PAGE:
Because it hides in plain sight, the economic engine is “the fashionable metaphor of the hour.” Unlike “hope” and “change,” which are inextricably linked to Obama, this linguistic legacy travels unseen across the ideological spectrum, employed in earnest by conservative pastors, Tea Partiers, Democrats, and unwitting reporters. The economic engine metaphor is so fashionable – so deeply entrenched in our history and culture – that it’s barely noticed and its linguistic implications vaguely understood. It’s this invisible popularity that makes it so powerful. And while the power of metaphor may seem trivial, one important to poets like Frost only, it isn’t just about poetry, nor rhetorical flourish – metaphor frames the way we see and understand the world, as poets and politicians both know. (2) Thus, metaphor is as central to public policy as to poetry – and in both, a poor metaphor leaves its public impoverished and misled.
While it may be part of common usage, economic engine is a profoundly misleading metaphor – and not just when applied to Jesus. And while our economy currently runs on machines, it is not a machine itself – no, the economy consists of actual human beings working, people doing things for other people. Sure, we use machines to increase our efficiency and productivity, but we are not pistons, nor gears in an engine, as the metaphor implies. We live; we have passions; we have families, communities – to mechanize us in words is to strip us of our humanity in reality. It is far easier easy to wear out a part of an engine than it is to exploit a single mother caring for small children by providing no job security, no health benefits and a wage that can’t provide food for those children. And since the Industrial Revolution, this poor metaphor has enabled and even encouraged such abuse of workers in the name of efficiency, productivity, and “economic progress.”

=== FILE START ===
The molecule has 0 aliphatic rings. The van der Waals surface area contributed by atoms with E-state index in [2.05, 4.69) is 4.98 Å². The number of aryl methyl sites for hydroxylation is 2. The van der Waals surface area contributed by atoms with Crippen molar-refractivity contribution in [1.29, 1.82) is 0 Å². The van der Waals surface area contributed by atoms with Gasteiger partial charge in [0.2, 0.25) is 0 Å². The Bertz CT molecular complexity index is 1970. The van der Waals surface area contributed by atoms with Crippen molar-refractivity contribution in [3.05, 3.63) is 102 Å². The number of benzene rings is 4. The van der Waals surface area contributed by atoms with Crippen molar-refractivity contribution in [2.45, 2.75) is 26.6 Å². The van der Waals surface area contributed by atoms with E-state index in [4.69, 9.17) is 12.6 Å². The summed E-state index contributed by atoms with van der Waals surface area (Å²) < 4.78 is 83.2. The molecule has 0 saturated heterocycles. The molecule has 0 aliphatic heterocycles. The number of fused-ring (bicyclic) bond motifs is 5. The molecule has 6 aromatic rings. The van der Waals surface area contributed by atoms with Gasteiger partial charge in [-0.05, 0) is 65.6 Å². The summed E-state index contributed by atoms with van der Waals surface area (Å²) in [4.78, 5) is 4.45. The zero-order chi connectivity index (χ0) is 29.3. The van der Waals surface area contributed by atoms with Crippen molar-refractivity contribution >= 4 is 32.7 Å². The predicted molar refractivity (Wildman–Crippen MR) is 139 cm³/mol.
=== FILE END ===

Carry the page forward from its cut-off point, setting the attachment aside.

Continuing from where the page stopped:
In a brilliant linguistic pivot, Obama freed this powerfully misleading metaphor from the shackles of the economic jargon, allowing it to define all aspects of human experience: now, it is not just that the economy is an engine, but also, everything else in the world can be an economic engine. In other words, by turning the phrase into an adjective, economic engine could now go viral, attaching itself to the most unusual, unlikely, and inapt nouns – such as Jesus. Now, everything – our religions, our lakes, our parks, our schools – can be metaphorically mechanized, and thus understood and valued solely in terms of terms of economic value and productivity.
The Ghost in the Teaching Machine